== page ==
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GOUDA History
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The area were now Gouda lies, was still covered with swamps and wet land around the year 1000. One of the most important rivers cutting through that area was the "Gouwe" river. Alongside its banks the first settlers came to live during the 11th and 12th centuries. Most people came to built a house around the fortified castle of the familyu "Van der Goude" (close to the present St. John's church). The small city began to grow and named itself Gouda" (after the "Van der Goude" family).

Around 1225 the Gouwe river was connected with the Old Rhine through a new canal. The estuary of the Gouwe in the IJsel river was transformed into a harbour, which attracted more and more traders (navigating between Flanders-France on the one hand, and Holland and the Baltic area on the other hand).

Gouda was chartered in 1272 and the counts brought their tollhouse right to the city. By then the Van der Goude family had disappeared and had been replaced by the lords of Beaumont, who built a new and imposing castle on the banks of the IJsel in 1361. Already around 1350 the city had expanded to its maximum and fortified walls were constructed. Although fires (1361) and the plague (1438) did not spare the city, Gouda continued to thrive.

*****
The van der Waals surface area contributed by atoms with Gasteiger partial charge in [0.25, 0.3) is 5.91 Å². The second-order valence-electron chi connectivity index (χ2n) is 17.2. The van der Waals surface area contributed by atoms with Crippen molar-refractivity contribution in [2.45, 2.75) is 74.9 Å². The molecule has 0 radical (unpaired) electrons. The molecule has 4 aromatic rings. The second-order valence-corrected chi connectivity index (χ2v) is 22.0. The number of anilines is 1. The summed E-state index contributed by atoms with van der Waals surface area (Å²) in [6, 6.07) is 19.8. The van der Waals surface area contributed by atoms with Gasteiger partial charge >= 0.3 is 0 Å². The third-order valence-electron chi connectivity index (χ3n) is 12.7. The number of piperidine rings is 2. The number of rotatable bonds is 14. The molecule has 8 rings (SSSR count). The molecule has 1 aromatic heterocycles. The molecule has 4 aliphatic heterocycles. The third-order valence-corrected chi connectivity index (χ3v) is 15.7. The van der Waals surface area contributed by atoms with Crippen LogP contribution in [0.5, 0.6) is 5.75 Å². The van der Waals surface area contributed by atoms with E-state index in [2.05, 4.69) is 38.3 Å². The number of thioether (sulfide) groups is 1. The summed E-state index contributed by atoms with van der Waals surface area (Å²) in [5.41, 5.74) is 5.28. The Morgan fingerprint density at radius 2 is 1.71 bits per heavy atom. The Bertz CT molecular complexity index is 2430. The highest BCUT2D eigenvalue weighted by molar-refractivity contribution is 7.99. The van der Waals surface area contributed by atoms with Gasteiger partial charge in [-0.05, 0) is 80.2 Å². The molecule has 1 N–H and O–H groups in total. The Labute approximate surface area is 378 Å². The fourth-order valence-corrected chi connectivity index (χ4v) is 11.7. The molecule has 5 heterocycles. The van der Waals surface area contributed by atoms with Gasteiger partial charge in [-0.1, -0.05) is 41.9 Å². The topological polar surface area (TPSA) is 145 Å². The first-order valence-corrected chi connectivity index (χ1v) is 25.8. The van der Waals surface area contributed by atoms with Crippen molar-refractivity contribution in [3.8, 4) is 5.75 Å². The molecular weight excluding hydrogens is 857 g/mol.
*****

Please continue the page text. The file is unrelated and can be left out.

The plague inspired the god-fearing people of Gouda to build numerous convents and chapels. In the 15th century Gouda was rich, ranked among the five most important cities of Holland and was as large as Amsterdam. One of the most famous sons of Gouda was the 16th century humanist Desiderius Erasmus. He was born here and received his education here. Gouda developed into a thriving trade centre during the 15th century, with the focus of its trade lying on beer and cloth production. During the 80 years war Gouda became politically and economically isolated, but recovered in the 17th century due to new industries and trades such as cheese-making, pipe-making and the production of wax candles.

Gouda had always remained an industrial beehive. Some of the most important products to come from here are : candles, soap, sirup, yarn, rope, machines, terra cotta pots, pipes, etc.....


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